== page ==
Accessing Health and Social Care - The Public Opinion

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Summary of report content

Healthwatch Central Bedfordshire conducted a research as part of an outreach project ‘Just Ask 2014’ between March and October 2014. It explored local residents’ experience of accessing health and social care services, such as hospitals and GPs in their local area using a snapshot survey. The aim was to identify areas of good practice and highlight areas for improvement. 800 people were spoken to and 334 people completed the survey. The majority of participants were female and their ages ranged from 14 years to 95 years. All participants either resided or accessed services in Central Bedfordshire. The research found that most residents were satisfied with the services they received from their GP practice; 73% felt that their GP listened to their concerns and 8% felt their concerns were rarely listened to. 59% of residents felt that they were given enough information to make an informed decision, although 12% felt that they didn’t. Majority of residents cited frustration with trying to make an appointment by phone early in the morning and being told that all appointments had been allocated, although 67% stated that it was easy to get an appointment to see the GP. People who had experienced hospital services were satisfied with the service they had received. Majority of waiting times were within the targets. Those who had experienced longer wait would have liked to be informed to reduce anxiety levels. Positive comments regarding specific services were also received. 79% of the residents who accessed social care services found it ‘easy’ or ‘acceptable’ to access the care and support they needed, although 29% found it difficult to get this service. There is an indication that people are unaware of how to access the service initially and also that the services took time to be implemented. Healthwatch made several recommendations in the report including that additional research is carried out to determine why it is that the majority of people do not use the online booking system. HWCB would also recommend that all surgeries promote their online booking system and consider its future use for booking emergency appointments. Each surgery would benefit from more people booking online as this would ease pressure on telephone bookings. HWCB asked NHS England, Healthwatch England, Central Bedfordshire Council, Bedford Hospital NHS Trust, Luton and Dunstable University Hospital NHS Foundation Trust to give their response to the recommendations and their plan of action.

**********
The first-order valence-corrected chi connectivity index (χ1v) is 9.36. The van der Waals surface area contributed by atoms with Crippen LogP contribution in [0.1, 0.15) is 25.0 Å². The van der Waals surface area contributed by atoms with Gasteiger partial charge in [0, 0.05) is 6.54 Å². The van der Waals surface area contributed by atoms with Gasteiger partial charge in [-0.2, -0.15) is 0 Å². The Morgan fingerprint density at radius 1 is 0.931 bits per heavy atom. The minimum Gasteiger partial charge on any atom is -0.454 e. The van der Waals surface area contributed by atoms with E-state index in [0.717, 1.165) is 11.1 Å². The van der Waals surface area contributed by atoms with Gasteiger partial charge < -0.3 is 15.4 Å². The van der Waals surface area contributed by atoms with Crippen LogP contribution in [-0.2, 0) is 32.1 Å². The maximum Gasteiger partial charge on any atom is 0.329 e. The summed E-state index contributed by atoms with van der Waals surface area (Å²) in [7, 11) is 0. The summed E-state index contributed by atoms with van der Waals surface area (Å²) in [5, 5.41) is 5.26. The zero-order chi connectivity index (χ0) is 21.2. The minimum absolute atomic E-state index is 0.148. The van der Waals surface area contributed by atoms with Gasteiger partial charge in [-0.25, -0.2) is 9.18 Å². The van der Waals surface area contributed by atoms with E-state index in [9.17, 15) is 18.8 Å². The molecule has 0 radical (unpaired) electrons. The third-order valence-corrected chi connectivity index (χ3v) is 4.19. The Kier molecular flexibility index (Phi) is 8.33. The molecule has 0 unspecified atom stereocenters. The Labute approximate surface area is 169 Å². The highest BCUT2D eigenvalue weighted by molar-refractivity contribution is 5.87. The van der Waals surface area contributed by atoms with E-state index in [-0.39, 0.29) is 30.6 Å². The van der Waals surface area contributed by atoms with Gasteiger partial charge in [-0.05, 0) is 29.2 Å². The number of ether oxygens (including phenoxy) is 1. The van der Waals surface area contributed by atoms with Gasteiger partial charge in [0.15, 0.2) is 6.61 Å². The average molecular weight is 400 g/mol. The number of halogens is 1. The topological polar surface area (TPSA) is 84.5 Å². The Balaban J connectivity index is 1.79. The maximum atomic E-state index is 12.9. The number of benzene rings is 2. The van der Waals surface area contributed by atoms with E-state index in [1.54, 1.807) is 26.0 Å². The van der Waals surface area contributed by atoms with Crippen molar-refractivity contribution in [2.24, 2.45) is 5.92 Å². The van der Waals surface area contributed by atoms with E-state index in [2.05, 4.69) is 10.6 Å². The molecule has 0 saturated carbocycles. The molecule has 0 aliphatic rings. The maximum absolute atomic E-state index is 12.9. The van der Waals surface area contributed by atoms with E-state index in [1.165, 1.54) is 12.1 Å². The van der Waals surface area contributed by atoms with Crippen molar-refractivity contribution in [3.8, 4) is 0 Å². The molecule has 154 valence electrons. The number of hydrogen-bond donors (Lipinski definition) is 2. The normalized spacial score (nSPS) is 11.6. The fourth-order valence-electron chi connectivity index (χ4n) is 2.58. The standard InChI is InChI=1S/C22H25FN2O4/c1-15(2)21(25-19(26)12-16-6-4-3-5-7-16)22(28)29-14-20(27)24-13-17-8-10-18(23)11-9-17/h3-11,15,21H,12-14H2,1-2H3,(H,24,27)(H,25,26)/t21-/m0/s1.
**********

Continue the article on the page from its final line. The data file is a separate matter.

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General details

Report title 
Accessing Health and Social Care - The Public Opinion
Local Healthwatch 
Healthwatch Central Bedfordshire
Date of publication 
Thursday, 12 March, 2015
Date evidence capture began 
Sunday, 2 March, 2014
Date evidence capture finished 
Thursday, 2 October, 2014
Type of report 
Key themes 
Booking appointments
Continuity of care
Health and safety
Staff levels
Staff training
Healthwatch reference number 

Methodology and approach

Was the work undertaken at the request of another organisation? 
Primary research method used 
How was the information collected? 

Details of health and care services included in the report

Primary care services 
GP practice
Out of hours
Secondary care services 
Acute services with overnight beds
Social care services 
Adult social care
Home care / domiciliary care
Residential care home

Details of people who shared their views

Number of people who shared their views 
Age group 
Sexual orientation 
Not known
Does the information include public's views? 
Does the information include carer's, friend's or relative's views? 
Not known
Does the information include staff's views? 

Outcomes and impact

Were recommendations made by local Healthwatch in the report? 
Does the information contain a response from a provider? 
Is there evidence of impact in the report? 
Is there evidence of impact external to the report? 

Network Impact
Relationships that exist locally, regionally, nationally have benefited from the work undertaken in the report
Implied Impact
Where it is implied that change may occur in the future as a result of Healthwatch work. This can be implied in a provider  response, press release or other source. Implied impact can become tangible impact once change has occurred.
Tangible Impact
There is evidence of change that can be directly attributed to Healthwatch work undertaken in the report.